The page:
Windows 8.1 Update: Five features we love

It's been a long time coming, but Microsoft has finally decided that keyboard and mouse users should not be inconvenienced because of Windows 8's touch-friendly design. At its annual Build developer conference, the company unveiled Windows 8.1 Update, which will be available to all users after April 8, and will include plenty of tweaks and improvements for desktop and laptop users.

Improved Start screen with search and power buttons
Ever since its launch, Windows 8 has posed challenges to users familiar with the older Windows desktop layout. One of the features that really hasn't worked is the Charms bar, with app-specific controls for search, settings and sharing. Also, imagining a world in which no one ever shuts down their PC, Microsoft buried the shutdown control here.

In Update 1, users will see new power and search buttons right on the Start screen, in the upper right corner.
Non-touch users will be more comfortableDepending on whether or not your device is portable, Windows 8.1 Update will boot either to the Start screen or the classic desktop. Users can also manually choose their preferred behaviour. Windows Store apps (also known as Metro or Modern apps) can be pinned to the desktop taskbar, and users won't always see Windows 8's charms or multitasking bar when their mouse cursors hit the corners of the screen.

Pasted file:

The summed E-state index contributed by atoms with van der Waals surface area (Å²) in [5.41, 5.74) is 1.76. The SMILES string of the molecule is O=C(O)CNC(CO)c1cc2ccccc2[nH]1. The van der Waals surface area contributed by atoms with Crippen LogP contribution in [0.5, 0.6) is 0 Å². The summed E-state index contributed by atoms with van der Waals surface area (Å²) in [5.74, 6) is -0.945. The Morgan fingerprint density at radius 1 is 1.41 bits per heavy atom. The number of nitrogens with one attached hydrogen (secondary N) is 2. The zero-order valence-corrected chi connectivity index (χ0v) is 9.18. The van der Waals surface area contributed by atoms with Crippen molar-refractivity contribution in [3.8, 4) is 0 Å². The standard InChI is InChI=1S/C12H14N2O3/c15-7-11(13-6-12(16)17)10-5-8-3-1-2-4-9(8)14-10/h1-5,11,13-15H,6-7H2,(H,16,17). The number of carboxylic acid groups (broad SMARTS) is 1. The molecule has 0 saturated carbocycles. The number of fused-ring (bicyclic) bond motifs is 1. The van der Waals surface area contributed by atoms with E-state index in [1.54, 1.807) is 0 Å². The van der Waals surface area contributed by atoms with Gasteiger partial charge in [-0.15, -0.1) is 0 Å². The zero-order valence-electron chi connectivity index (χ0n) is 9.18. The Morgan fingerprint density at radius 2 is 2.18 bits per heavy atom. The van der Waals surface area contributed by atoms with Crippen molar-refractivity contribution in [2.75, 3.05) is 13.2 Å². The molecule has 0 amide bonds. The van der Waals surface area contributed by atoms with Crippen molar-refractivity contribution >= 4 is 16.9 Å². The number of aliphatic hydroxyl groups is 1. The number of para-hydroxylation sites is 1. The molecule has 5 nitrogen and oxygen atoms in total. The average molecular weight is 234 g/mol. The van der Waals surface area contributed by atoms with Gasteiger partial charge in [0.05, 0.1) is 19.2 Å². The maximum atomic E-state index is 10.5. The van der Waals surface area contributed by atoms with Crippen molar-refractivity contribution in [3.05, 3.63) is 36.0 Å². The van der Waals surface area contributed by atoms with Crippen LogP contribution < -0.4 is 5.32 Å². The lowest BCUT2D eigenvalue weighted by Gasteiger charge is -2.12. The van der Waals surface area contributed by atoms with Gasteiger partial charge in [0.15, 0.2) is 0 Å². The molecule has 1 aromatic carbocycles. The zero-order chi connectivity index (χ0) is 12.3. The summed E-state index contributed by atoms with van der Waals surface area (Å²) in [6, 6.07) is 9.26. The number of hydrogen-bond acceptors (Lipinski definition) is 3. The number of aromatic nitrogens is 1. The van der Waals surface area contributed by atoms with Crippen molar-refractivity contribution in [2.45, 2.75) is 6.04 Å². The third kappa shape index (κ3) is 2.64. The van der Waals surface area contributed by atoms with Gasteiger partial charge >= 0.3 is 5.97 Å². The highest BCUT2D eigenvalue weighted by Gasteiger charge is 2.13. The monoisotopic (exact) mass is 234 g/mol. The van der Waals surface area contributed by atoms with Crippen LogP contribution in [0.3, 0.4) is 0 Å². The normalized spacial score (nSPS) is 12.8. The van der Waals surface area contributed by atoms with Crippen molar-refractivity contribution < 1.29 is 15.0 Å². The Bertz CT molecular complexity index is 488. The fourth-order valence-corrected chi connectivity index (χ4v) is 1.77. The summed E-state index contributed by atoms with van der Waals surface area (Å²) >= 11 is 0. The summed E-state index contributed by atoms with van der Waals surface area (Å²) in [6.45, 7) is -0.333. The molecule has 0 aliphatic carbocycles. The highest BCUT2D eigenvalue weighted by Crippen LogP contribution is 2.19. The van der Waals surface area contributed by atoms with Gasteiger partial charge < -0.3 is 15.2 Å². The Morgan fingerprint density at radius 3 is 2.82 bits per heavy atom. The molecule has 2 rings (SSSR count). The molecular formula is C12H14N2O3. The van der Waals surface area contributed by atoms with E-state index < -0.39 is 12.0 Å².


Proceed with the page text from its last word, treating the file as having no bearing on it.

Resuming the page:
The taskbar will also be available in Windows Store apps, simply by moving the cursor to the bottom edge of the screen. This should make multitasking easier, even when fullscreen apps are open. Users can also move their mouse cursors to the top of a fullscreen app to reveal a new title bar with clickable controls for closing, minimising, and resizing it on screen.

Support for inexpensive devices
Windows 8.1 has been tweaked to run on low-powered devices with as little as 1GB of RAM and 16GB of internal storage. Only new devices will ship with this optimised form of Windows; those who update existing devices won't see this benefit.

Combined with Microsoft's decision to allow device manufacturers to use Windows 8.1 without any license fees on devices with screens smaller than 9 inches, this development could usher in a new wave of affordable computing options.
Apps that work across Windows and Windows Phone
Developers will soon be able to create universal apps that work across platforms, allowing them to create experiences that are consistent yet optimised for different screen sizes and input methods.

Microsoft is undoubtedly working on more ways to bridge the multiple flavours Windows that users can encounter now, and the next version of Windows could offer even greater compatibility between platforms.

The return of the Start menu
Perhaps the biggest symbol of consumer dissatisfaction with Windows 8 has been the continuing cry for the classic Windows Start menu to be reinstated. Despite promoting the Start screen and restoring the Start button in Windows 8.1, users have stadfastly insisted that they won't use Windows 8 without a Start menu.

It won't be available to users immediately upon release of 8.1 Update, but Microsoft has shown off just enough to make waves. Those who have refused to upgrade so far (including a significant number of Windows XP users) now have one less reason.

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